Considering that the number of people writing in public has greatly increased and is still increasing, and so are various ethnic and religious tensions in Europe, isn't it time to have a public discussion about the limits of free speech and insulting population groups, and possible need for a new law, or for clarifying the old one? Lest we end up in a world where "Jos siihen sisältyy samalla ulkomaalaisten arvostelu, sekin on hyväksyttävä, jos sitä ei ääneen lausuta." ("If it contains criticism towards foreigners, his is acceptable, as long as it is not pronounced out loud.")

The questions I'd want answered are:

1. Do people really want to have a law that bans insulting groups of people? (Personally I don't, as long as they don't contain any actual incitement.)

2. Can the truth be considered an insult? If yes, to what extent does it depend on the particular words used?

3. What about the speculation, theories, etc.?

4. What about the obvious lies presented as speculation? (I might say "it is still being discussed whether or not Italians eat babies", but it is not AFAIK in fact being discussed by anyone in their right mind, and Italians do not in fact eat babies.)

5. To what extent does the whole thing depend on the venue? Do bloggers, writers of scientific articles, and people who call Americans stupid on Finnish web forums have to be just as careful as editors of HS?

6. When does the insult expire, and does it ever? Should all the racist writings of the old times be held to the current standards, and forbidden?

7. How about using them now? Can you read them in public and quote them in the current writings?

8. The whole issue with religions, insults and respect is deeply problematic: on one hand people are supposed to pretend to give some respect to other religions' writings and holy books, on the other hand the religious writings and holy books in question tend to be deeply disrespectful of other religions and atheists. But I think this should mostly be discussed in connection with another law, the one on blasphemy (ok, nowadays it's "religious peace").

Wednesday, November 14, 2007

Netiquette and etiquette: the public and the private

(Sometimes I feel like playing Miss Manners. Oh, the irony of it! Must be the old age...)

Bad-mouthing fellow human beings is kind of fun, and tends to reinforce group bonding or whatever. When one is in the company of one's fellow Democrats (Republicans, atheists, Jews, women, polyamorists, RPG players, urban people, university students, programmers, humanities students, whatever) people tend to make stronger statements about the outside groups than would be strictly polite, and stronger than they actually believe in.

It's OK. As long as you don't everdo it, people usually understand that you don't really mean anything bad. Sometimes people fuck up, and say something like that in the presence of somebody who should not be hearing it. In this case they are usually embarassed and apologize, and the apology is usually accepted. Happens to most people sometimes, I guess.

What I want to know is what makes some people think that things like that are OK to say on a public forum?

I don't mean the people who just genuinely think that for example all Republicans are assholes, and want to say so everywhere they go. I mean the people who would normally not say so in mixed company, but somehow just don't realize that public Internet forums usually constitute mixed company.

I have always been amazed at the number of people who seem to have problem understanding such concepts as "public", "private" and "acquaintance" when applied to the Internet. It's not exactly rocket science, people. Here are a few points:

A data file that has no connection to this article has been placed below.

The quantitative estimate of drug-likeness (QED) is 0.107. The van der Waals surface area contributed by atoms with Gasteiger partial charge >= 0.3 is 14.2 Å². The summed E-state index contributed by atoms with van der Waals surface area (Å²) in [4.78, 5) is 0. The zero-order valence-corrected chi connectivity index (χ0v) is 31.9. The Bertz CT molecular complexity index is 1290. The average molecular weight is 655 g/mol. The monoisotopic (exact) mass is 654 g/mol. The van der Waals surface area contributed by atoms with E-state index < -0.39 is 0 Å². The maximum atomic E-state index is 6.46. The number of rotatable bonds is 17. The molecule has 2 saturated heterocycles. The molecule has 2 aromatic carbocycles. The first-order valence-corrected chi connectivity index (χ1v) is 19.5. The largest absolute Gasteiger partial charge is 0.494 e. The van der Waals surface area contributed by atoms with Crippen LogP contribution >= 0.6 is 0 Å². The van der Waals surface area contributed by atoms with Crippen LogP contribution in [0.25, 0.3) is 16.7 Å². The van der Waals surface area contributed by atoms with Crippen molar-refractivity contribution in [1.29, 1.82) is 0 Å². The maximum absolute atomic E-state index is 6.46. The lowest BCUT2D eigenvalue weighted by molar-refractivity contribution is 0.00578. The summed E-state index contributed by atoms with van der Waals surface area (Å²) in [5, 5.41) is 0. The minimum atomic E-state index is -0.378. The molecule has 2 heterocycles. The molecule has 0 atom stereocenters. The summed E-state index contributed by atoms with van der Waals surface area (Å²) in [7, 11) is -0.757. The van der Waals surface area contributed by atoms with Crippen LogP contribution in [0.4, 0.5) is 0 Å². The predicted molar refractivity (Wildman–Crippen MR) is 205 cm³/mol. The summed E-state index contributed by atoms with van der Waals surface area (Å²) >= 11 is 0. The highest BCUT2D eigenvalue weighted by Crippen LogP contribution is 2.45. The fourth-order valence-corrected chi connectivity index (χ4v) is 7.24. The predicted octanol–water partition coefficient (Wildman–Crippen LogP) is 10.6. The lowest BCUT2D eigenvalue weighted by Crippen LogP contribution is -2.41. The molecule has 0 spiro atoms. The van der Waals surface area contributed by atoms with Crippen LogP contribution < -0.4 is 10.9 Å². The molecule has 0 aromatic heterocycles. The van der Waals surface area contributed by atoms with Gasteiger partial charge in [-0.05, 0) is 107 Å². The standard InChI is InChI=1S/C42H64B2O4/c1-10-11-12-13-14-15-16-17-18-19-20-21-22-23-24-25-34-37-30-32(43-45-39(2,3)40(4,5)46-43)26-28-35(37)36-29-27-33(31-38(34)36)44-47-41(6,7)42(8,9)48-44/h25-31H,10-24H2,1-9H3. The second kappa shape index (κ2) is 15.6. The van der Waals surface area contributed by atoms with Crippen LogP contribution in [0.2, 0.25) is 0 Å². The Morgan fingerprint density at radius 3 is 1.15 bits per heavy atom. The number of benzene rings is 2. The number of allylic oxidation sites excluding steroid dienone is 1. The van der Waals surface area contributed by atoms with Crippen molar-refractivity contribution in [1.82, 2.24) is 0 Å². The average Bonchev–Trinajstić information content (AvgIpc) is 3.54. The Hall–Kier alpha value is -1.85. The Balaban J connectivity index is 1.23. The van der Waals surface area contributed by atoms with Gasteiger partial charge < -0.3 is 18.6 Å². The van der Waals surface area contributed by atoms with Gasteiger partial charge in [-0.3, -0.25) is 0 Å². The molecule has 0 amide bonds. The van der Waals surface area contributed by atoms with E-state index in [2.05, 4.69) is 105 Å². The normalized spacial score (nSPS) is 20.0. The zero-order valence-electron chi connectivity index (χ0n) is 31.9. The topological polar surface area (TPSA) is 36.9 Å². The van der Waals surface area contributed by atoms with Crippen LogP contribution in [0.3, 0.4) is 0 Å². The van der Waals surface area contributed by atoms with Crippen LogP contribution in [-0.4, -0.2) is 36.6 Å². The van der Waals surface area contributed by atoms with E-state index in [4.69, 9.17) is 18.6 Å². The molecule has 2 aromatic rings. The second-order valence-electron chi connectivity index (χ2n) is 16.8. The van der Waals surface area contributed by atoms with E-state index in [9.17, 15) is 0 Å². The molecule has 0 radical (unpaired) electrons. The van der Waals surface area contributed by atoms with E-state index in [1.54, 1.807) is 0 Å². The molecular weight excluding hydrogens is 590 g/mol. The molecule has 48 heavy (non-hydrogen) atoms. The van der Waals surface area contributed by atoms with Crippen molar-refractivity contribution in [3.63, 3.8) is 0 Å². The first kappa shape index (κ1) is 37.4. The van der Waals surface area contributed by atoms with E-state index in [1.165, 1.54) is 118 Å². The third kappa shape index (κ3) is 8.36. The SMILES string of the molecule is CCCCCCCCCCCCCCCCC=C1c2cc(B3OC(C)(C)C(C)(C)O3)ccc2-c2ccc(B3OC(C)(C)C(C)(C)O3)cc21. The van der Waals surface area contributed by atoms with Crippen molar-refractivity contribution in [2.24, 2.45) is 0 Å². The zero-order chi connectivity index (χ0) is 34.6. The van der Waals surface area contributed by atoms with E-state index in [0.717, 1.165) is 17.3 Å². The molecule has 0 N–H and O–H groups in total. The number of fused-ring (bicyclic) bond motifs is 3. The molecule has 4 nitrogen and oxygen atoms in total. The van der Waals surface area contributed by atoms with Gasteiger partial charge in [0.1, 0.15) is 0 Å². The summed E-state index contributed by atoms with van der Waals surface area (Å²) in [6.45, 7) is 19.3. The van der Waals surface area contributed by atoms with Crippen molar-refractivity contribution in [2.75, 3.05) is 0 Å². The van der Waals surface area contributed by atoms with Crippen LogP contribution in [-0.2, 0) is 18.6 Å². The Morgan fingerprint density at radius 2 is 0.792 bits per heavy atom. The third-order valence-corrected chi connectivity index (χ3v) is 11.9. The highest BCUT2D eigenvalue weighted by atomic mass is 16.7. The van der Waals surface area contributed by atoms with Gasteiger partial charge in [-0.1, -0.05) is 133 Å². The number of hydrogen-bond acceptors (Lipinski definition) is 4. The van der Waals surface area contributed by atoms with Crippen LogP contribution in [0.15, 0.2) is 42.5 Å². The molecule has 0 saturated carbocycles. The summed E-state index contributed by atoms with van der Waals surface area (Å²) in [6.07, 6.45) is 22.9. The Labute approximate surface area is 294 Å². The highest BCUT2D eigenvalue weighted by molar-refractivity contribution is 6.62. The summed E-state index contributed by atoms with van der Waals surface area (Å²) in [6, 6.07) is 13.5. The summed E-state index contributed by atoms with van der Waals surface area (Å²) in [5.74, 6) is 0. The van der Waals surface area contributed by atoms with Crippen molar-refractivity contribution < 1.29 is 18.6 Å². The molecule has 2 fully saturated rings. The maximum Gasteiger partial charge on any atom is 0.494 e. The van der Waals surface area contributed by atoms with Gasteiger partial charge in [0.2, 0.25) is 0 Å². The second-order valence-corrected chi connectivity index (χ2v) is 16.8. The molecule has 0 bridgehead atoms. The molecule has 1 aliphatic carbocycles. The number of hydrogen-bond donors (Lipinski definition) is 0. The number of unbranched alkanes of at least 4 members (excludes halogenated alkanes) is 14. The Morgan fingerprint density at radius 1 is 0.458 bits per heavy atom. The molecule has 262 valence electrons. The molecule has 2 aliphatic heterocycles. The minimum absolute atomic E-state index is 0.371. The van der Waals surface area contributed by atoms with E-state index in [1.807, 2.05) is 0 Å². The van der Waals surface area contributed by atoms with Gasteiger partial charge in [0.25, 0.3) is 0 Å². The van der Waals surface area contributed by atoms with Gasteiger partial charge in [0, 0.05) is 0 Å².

1. Usenet newsgroups and open web forums often have regular participants, and feel like they are some kind of a living room where people who know each other just talk about things, but they are not. Anyone can read them. This not only means stalkers, your employer, your grandma and other dangers that media often warns us about, but also just a whole bunch of strangers who do not know you. Same goes for blogs, personal webpages, Youtube profiles, etc. You have to be careful what you say.

When I say to my real-life friends (either in person or on our own IRC channels) that I would like to sodomize some particular person with a hot poker, they have a reasonably good idea of whether I a) am totally kidding, b) find the idea of sodomizing the person with a hot poker emotionally pleasing, but absolutely do not intend to do it for a number of legal, moral or logistical reasons, or c) am heating the poker up right now. If they don't, they can ask me and I'll answer. If I post anything like that in my blog or in a newsgroup, I have to be very clear that I don't really intend to do it, or else somebody really will take me seriously. And if they will, it's not their failure. It's mine.

2. When you read some forums, the regular participants start seeming like you know them. If you are not a regular or even occasional participant, however, they don't feel the same way about you. You are a total stranger to them, and it will take some time and some posting to become known to them.

3. If often feels like you know the people with whom you hang out on some Net forum like your real-life friends. You really don't. Or rather sometimes you do (sometimes they are in fact your real-life friends whom you know in person, sometimes you get to know them so well on the Net that they become your real-life friends even if you've never met in person), but usually you don't.

They are people with whom you talk, usually on some particular topic. They tend to be a much more heterogenous bunch than the people you know in real life, even if those are a rather heterogenous bunch as well. Don't assume anything. The overly-strong statements meant as a group-bonding thing are a really bad idea there, especially if they are not closely related to the topic of the forum. That path leads to flame wars and general yelling.